An important technical caveat about the paper is that they have chosen a 10% minor allele frequency cutoff for SNPs. It is well known, however, that MAF is correlated with time, with low-frequency polymorphisms generally being more recent than high-frequency ones. A new variant -excepting the case of balancing or frequency-dependent selection- tends to either become extinct or fixed over long periods of time. Conversely, recent variants tend to occur at low frequencies.
It would certainly be interesting to see what admixture estimates look like, if we only take low MAF SNPs into consideration. Note, that the published admixture estimates of a few percent were genome-wide averages without MAF-filtration.
This is important, because these age estimates might be influenced by older gene flow (SNPs with more than 10% minor allele frequency) and also by structure in Africa. As I have explained before, Eurasian-shift towards Neandertals, relative to Africans, can occur if Africans have admixture with a Homo lineage before the last common ancestor of modern humans and Neandertals. In those cases, the minor allele may be "archaic African", but such sites would also contribute to a perceived Neandertal-shift of Eurasians relative to Africans.
Finally, LD-based age estimates can only take you so far, because LD decays over time. Older episodes of gene flow cannot be captured by such methods. So, I see no reason to doubt the idea that Neandertals never really evolved as a separate lineage from modern humans, and rather represented a palaeo-deme that was not genetically isolated from African humans. The results of this paper do suggest that there was a major recent episode of gene flow that eventually blended the two demes (Arabian + Neandertal) just prior to the onset of the Upper Paleolithic, but we cannot really exclude older episodes of gene flow.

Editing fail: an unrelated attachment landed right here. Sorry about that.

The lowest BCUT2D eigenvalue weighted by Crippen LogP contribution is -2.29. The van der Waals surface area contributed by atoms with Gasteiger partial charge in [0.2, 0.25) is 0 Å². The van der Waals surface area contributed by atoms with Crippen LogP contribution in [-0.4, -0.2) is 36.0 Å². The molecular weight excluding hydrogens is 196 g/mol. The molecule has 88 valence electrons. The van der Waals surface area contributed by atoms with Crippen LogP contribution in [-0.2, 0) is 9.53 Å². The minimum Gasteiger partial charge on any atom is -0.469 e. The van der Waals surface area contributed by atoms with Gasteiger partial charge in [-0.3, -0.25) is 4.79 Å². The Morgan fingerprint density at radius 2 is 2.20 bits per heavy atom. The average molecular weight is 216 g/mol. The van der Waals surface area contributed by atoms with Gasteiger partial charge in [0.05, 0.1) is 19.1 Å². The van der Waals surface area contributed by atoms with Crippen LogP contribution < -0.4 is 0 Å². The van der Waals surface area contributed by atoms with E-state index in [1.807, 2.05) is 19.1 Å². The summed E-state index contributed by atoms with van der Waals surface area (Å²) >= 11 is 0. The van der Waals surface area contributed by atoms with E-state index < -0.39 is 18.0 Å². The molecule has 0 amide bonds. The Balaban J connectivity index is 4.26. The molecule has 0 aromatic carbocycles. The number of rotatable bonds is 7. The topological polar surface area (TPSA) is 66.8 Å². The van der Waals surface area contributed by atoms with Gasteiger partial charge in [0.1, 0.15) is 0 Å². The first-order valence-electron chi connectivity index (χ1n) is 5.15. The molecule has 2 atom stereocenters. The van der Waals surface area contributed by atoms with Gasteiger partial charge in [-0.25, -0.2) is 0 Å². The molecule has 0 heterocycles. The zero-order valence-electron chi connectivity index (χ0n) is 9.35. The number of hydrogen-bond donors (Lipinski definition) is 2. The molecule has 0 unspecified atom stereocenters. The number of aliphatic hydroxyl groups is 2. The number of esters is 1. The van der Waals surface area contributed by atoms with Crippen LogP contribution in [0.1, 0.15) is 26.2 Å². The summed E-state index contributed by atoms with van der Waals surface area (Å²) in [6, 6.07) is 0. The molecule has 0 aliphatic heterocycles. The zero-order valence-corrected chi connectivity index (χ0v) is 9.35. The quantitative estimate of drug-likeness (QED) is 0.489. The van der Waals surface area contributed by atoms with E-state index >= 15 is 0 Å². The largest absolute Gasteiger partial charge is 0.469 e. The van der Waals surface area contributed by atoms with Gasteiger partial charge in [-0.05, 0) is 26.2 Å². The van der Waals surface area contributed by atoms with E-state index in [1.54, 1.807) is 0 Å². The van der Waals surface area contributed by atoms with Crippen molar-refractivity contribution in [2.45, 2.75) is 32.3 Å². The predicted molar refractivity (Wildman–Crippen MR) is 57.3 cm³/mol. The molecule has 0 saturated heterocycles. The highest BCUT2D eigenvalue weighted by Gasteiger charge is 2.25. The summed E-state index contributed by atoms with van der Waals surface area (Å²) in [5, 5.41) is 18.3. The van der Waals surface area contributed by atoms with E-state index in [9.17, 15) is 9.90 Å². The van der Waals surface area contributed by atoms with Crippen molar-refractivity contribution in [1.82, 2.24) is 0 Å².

UPDATE II (Aug 14): Another paper on the topic which casts doubt on substantial modern-Neandertal admixture by Eriksson and Manica.
The date of interbreeding between Neandertals and modern humans
Sriram Sankararaman, Nick Patterson, Heng Li, Svante Paabo, David Reich
Comparisons of DNA sequences between Neandertals and present-day humans have shown that Neandertals share more genetic variants with non-Africans than with Africans. This could be due to interbreeding between Neandertals and modern humans when the two groups met subsequent to the emergence of modern humans outside Africa. However, it could also be due to population structure that antedates the origin of Neandertal ancestors in Africa. We measure the extent of linkage disequilibrium (LD) in the genomes of present-day Europeans and find that the last gene flow from Neandertals (or their relatives) into Europeans likely occurred 37,000-86,000 years before the present (BP), and most likely 47,000-65,000 years ago. This supports the recent interbreeding hypothesis, and suggests that interbreeding may have occurred when modern humans carrying Upper Paleolithic technologies encountered Neandertals as they expanded out of Africa.